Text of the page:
The gender pay gap in male-oriented sectors such as science, technology, engineering and mathematics needs to be addressed to increase female participation from 10% and overcome the skills shortage.
Marking National Equal Pay Day, Chris Walton CEO of APESMA said fixing pay inequity was an important way to encourage more young women into engineering and science professions and retain their talent in Australia.
“It is now a compelling business argument to address pay inequity and increase the number of women in engineering, science and technology – they have a vital contribution to make,” Mr Walton said.
Mr Walton welcomed Equal Pay Day as a way of raising pay inequity when many people think that the problem has been solved.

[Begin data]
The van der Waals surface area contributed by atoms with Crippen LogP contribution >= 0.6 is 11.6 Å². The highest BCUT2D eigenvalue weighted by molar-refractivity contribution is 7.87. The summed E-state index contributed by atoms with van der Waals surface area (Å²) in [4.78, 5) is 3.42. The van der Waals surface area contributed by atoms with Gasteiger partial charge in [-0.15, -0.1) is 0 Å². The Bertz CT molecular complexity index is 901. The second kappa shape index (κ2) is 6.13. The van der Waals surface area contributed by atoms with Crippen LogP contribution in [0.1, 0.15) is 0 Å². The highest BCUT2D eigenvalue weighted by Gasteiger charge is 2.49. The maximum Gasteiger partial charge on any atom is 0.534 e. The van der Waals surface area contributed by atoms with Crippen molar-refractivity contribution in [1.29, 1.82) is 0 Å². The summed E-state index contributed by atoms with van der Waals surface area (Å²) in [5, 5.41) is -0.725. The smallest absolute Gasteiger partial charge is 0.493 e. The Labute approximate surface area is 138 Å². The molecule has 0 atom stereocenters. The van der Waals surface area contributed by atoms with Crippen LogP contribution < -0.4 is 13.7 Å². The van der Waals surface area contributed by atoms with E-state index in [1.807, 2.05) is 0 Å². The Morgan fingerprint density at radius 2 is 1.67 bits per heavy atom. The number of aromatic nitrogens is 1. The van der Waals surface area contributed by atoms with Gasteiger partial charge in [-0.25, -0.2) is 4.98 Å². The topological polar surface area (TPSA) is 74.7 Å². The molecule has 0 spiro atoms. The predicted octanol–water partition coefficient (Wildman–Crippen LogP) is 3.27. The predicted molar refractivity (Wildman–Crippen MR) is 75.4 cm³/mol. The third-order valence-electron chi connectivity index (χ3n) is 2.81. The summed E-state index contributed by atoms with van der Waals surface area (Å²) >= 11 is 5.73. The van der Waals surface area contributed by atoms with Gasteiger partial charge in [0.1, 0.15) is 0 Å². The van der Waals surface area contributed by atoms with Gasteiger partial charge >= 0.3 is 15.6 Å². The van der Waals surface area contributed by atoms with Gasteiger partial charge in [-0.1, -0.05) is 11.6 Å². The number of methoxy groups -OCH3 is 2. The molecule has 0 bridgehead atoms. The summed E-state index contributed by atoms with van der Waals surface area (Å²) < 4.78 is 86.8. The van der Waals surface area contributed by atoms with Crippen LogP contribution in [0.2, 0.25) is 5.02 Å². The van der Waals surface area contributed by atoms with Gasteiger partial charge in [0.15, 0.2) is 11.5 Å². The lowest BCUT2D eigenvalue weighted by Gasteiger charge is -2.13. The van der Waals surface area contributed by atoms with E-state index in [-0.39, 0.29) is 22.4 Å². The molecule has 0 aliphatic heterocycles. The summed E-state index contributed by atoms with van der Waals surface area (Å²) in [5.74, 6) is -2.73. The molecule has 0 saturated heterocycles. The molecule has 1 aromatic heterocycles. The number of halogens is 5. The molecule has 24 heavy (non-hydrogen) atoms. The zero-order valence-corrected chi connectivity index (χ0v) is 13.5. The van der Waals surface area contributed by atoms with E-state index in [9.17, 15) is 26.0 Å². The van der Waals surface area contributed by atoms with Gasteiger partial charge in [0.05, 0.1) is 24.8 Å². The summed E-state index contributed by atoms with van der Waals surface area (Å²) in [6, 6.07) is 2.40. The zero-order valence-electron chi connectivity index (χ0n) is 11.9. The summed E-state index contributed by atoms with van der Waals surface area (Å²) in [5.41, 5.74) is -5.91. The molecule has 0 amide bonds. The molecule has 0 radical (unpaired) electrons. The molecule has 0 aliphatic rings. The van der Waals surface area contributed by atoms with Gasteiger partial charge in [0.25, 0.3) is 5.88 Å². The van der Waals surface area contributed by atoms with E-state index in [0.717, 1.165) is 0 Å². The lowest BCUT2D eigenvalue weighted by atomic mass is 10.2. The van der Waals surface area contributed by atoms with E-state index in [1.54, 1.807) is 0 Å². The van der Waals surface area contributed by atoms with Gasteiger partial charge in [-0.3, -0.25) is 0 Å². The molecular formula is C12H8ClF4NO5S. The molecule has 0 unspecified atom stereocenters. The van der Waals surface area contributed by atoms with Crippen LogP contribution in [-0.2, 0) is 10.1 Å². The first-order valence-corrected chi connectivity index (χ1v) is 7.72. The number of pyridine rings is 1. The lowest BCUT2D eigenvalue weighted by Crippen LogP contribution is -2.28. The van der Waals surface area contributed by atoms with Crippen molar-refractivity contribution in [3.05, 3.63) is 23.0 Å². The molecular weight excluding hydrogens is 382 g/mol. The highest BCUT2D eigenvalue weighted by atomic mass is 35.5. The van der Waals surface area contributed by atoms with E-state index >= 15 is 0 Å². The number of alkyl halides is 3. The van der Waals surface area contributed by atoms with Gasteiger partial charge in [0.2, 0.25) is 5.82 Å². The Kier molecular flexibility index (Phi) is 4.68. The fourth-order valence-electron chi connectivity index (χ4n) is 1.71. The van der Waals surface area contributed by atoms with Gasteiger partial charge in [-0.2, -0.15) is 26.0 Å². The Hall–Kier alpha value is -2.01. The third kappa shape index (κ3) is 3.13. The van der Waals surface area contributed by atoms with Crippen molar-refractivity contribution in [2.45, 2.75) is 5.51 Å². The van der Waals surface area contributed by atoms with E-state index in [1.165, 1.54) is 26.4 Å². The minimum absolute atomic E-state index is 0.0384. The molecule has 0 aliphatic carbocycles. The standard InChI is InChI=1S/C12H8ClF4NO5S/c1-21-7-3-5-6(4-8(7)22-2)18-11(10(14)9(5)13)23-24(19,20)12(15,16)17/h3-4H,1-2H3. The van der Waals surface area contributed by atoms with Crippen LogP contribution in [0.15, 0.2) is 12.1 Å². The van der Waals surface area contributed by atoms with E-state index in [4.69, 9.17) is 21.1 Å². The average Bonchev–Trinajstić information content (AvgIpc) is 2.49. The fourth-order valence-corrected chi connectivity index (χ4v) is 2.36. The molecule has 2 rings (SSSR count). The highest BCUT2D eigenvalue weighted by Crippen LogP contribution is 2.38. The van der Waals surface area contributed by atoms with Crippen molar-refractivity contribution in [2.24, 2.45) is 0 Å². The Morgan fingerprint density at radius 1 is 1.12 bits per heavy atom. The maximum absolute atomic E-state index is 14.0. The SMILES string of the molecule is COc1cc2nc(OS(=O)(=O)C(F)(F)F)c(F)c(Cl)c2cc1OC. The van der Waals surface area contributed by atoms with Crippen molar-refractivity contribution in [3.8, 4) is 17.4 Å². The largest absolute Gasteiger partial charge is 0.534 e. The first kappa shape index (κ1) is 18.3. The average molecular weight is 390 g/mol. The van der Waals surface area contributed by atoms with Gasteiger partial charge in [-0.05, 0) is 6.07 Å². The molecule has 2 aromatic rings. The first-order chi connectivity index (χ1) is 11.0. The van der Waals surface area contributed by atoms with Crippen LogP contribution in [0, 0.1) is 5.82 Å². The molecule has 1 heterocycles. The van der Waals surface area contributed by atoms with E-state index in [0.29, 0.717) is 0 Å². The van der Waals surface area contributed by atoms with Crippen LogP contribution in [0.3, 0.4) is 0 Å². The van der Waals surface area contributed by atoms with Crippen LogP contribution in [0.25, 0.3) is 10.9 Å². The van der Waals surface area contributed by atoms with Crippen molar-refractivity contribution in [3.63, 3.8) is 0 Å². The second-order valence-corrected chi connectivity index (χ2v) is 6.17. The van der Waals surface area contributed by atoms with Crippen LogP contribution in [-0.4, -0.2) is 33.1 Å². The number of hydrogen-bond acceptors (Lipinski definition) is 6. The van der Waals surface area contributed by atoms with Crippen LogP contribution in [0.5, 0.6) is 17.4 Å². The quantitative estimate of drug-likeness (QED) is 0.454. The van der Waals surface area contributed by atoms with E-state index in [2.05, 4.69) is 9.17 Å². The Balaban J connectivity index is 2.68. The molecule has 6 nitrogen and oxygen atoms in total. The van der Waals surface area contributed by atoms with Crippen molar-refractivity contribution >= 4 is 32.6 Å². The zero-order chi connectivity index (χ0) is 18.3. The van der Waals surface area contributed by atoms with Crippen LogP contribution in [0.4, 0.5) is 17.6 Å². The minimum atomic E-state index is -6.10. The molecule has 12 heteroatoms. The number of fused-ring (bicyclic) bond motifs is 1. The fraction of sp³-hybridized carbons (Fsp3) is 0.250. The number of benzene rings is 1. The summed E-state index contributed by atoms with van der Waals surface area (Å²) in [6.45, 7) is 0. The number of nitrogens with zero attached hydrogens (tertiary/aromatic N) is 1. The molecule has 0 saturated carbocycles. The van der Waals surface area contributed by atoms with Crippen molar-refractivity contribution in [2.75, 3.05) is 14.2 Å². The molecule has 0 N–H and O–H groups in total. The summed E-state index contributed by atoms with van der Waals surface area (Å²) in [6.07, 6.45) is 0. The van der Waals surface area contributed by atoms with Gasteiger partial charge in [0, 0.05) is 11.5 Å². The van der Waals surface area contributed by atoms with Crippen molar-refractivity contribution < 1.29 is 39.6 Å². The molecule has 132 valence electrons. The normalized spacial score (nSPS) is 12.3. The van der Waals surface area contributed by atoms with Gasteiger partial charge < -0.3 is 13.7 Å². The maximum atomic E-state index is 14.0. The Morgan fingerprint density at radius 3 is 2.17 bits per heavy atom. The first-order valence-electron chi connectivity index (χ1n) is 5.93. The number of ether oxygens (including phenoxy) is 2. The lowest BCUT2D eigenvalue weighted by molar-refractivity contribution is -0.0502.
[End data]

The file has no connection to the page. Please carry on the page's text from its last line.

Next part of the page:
“We know that there are large numbers of women that leave science, technological and engineering sectors, and others that don’t progress to senior positions. Addressing pay inequity is one step toward fixing these problems,” Mr Walton said.
Mr Walton said that businesses should use the largely untapped talent of female workers and leaders, who could show often male CEOs, how to harness and maximise capacity.
In APESMA’s National Women’s Survey, pay equality was nominated as the second most important issue to professional women.
The survey results revealed that for the first five years of their career, professional women earned 2.4 per cent less than equivalent men. This inequity increased to 8.5 per cent between 5 and 10 years and then narrows somewhat at higher levels of qualification.